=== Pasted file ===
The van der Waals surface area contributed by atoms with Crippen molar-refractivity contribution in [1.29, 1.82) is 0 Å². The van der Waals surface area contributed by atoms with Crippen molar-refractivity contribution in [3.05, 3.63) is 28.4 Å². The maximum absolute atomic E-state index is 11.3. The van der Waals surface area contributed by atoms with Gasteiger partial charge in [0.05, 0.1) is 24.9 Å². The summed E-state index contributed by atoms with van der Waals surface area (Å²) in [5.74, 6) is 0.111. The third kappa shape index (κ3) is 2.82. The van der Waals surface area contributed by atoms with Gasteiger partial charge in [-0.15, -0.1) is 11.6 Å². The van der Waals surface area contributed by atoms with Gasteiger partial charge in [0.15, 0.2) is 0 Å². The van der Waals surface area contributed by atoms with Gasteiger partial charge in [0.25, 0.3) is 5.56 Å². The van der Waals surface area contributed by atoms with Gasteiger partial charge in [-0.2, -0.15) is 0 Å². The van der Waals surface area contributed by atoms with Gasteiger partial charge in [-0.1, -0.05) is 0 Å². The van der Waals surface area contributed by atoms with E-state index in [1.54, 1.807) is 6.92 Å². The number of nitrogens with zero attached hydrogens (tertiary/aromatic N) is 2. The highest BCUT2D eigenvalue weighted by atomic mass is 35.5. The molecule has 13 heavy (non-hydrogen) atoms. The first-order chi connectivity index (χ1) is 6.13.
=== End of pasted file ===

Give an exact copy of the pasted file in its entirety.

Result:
The van der Waals surface area contributed by atoms with Crippen molar-refractivity contribution in [1.29, 1.82) is 0 Å². The van der Waals surface area contributed by atoms with Crippen molar-refractivity contribution in [3.05, 3.63) is 28.4 Å². The maximum absolute atomic E-state index is 11.3. The van der Waals surface area contributed by atoms with Gasteiger partial charge in [0.05, 0.1) is 24.9 Å². The summed E-state index contributed by atoms with van der Waals surface area (Å²) in [5.74, 6) is 0.111. The third kappa shape index (κ3) is 2.82. The van der Waals surface area contributed by atoms with Gasteiger partial charge in [-0.15, -0.1) is 11.6 Å². The van der Waals surface area contributed by atoms with Gasteiger partial charge in [0.15, 0.2) is 0 Å². The van der Waals surface area contributed by atoms with Gasteiger partial charge in [0.25, 0.3) is 5.56 Å². The van der Waals surface area contributed by atoms with Gasteiger partial charge in [-0.2, -0.15) is 0 Å². The van der Waals surface area contributed by atoms with Gasteiger partial charge in [-0.1, -0.05) is 0 Å². The van der Waals surface area contributed by atoms with E-state index in [1.54, 1.807) is 6.92 Å². The number of nitrogens with zero attached hydrogens (tertiary/aromatic N) is 2. The highest BCUT2D eigenvalue weighted by atomic mass is 35.5. The molecule has 13 heavy (non-hydrogen) atoms. The first-order chi connectivity index (χ1) is 6.13.